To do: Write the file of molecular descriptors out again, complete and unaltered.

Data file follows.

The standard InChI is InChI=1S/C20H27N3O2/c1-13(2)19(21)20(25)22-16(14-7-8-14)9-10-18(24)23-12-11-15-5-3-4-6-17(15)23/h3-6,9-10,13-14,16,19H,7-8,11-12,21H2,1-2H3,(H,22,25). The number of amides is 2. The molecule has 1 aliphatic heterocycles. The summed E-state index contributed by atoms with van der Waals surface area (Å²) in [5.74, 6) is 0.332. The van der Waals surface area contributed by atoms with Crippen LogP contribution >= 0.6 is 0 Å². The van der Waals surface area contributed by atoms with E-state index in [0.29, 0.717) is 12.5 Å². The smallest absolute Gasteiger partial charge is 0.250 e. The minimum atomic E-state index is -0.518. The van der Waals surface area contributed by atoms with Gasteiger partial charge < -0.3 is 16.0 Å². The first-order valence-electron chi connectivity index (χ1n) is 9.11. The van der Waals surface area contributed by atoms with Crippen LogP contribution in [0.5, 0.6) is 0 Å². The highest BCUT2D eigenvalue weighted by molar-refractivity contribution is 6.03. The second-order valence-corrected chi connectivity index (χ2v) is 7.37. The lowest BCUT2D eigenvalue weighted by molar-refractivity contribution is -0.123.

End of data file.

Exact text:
The standard InChI is InChI=1S/C20H27N3O2/c1-13(2)19(21)20(25)22-16(14-7-8-14)9-10-18(24)23-12-11-15-5-3-4-6-17(15)23/h3-6,9-10,13-14,16,19H,7-8,11-12,21H2,1-2H3,(H,22,25). The number of amides is 2. The molecule has 1 aliphatic heterocycles. The summed E-state index contributed by atoms with van der Waals surface area (Å²) in [5.74, 6) is 0.332. The van der Waals surface area contributed by atoms with Crippen LogP contribution >= 0.6 is 0 Å². The van der Waals surface area contributed by atoms with E-state index in [0.29, 0.717) is 12.5 Å². The smallest absolute Gasteiger partial charge is 0.250 e. The minimum atomic E-state index is -0.518. The van der Waals surface area contributed by atoms with Gasteiger partial charge < -0.3 is 16.0 Å². The first-order valence-electron chi connectivity index (χ1n) is 9.11. The van der Waals surface area contributed by atoms with Crippen LogP contribution in [0.5, 0.6) is 0 Å². The highest BCUT2D eigenvalue weighted by molar-refractivity contribution is 6.03. The second-order valence-corrected chi connectivity index (χ2v) is 7.37. The lowest BCUT2D eigenvalue weighted by molar-refractivity contribution is -0.123.